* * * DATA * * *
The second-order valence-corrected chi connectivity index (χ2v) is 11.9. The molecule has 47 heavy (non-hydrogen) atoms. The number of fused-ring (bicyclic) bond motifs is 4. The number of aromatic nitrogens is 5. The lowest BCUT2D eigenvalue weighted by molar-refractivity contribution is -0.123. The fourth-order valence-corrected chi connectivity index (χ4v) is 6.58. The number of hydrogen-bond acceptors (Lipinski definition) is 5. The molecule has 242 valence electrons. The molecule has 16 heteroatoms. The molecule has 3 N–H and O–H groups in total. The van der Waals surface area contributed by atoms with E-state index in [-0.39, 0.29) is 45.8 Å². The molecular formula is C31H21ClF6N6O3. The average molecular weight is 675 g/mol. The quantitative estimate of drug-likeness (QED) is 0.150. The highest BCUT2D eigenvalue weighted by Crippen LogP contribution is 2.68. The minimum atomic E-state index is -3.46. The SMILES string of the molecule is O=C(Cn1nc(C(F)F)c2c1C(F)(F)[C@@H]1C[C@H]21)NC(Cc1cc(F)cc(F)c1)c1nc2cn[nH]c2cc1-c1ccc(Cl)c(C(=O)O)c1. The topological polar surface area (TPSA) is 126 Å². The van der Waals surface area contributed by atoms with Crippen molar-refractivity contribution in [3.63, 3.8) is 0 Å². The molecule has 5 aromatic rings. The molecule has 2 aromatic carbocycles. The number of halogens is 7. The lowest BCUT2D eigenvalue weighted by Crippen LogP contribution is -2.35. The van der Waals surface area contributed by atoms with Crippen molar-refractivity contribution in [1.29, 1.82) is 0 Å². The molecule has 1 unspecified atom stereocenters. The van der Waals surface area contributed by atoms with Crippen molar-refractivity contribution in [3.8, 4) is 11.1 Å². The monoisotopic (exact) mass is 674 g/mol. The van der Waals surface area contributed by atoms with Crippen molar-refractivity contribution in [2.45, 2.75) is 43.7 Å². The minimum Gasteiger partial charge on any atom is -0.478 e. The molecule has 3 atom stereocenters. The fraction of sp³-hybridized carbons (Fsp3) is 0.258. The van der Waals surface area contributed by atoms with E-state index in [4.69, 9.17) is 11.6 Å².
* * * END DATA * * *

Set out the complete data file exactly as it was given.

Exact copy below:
The second-order valence-corrected chi connectivity index (χ2v) is 11.9. The molecule has 47 heavy (non-hydrogen) atoms. The number of fused-ring (bicyclic) bond motifs is 4. The number of aromatic nitrogens is 5. The lowest BCUT2D eigenvalue weighted by molar-refractivity contribution is -0.123. The fourth-order valence-corrected chi connectivity index (χ4v) is 6.58. The number of hydrogen-bond acceptors (Lipinski definition) is 5. The molecule has 242 valence electrons. The molecule has 16 heteroatoms. The molecule has 3 N–H and O–H groups in total. The van der Waals surface area contributed by atoms with E-state index in [-0.39, 0.29) is 45.8 Å². The molecular formula is C31H21ClF6N6O3. The average molecular weight is 675 g/mol. The quantitative estimate of drug-likeness (QED) is 0.150. The highest BCUT2D eigenvalue weighted by Crippen LogP contribution is 2.68. The minimum atomic E-state index is -3.46. The SMILES string of the molecule is O=C(Cn1nc(C(F)F)c2c1C(F)(F)[C@@H]1C[C@H]21)NC(Cc1cc(F)cc(F)c1)c1nc2cn[nH]c2cc1-c1ccc(Cl)c(C(=O)O)c1. The topological polar surface area (TPSA) is 126 Å². The van der Waals surface area contributed by atoms with Crippen molar-refractivity contribution in [3.63, 3.8) is 0 Å². The molecule has 5 aromatic rings. The molecule has 2 aromatic carbocycles. The number of halogens is 7. The lowest BCUT2D eigenvalue weighted by Crippen LogP contribution is -2.35. The van der Waals surface area contributed by atoms with Crippen molar-refractivity contribution in [1.29, 1.82) is 0 Å². The molecule has 1 unspecified atom stereocenters. The van der Waals surface area contributed by atoms with Crippen molar-refractivity contribution in [3.8, 4) is 11.1 Å². The monoisotopic (exact) mass is 674 g/mol. The van der Waals surface area contributed by atoms with Crippen molar-refractivity contribution in [2.45, 2.75) is 43.7 Å². The minimum Gasteiger partial charge on any atom is -0.478 e. The molecule has 3 atom stereocenters. The fraction of sp³-hybridized carbons (Fsp3) is 0.258. The van der Waals surface area contributed by atoms with E-state index in [4.69, 9.17) is 11.6 Å².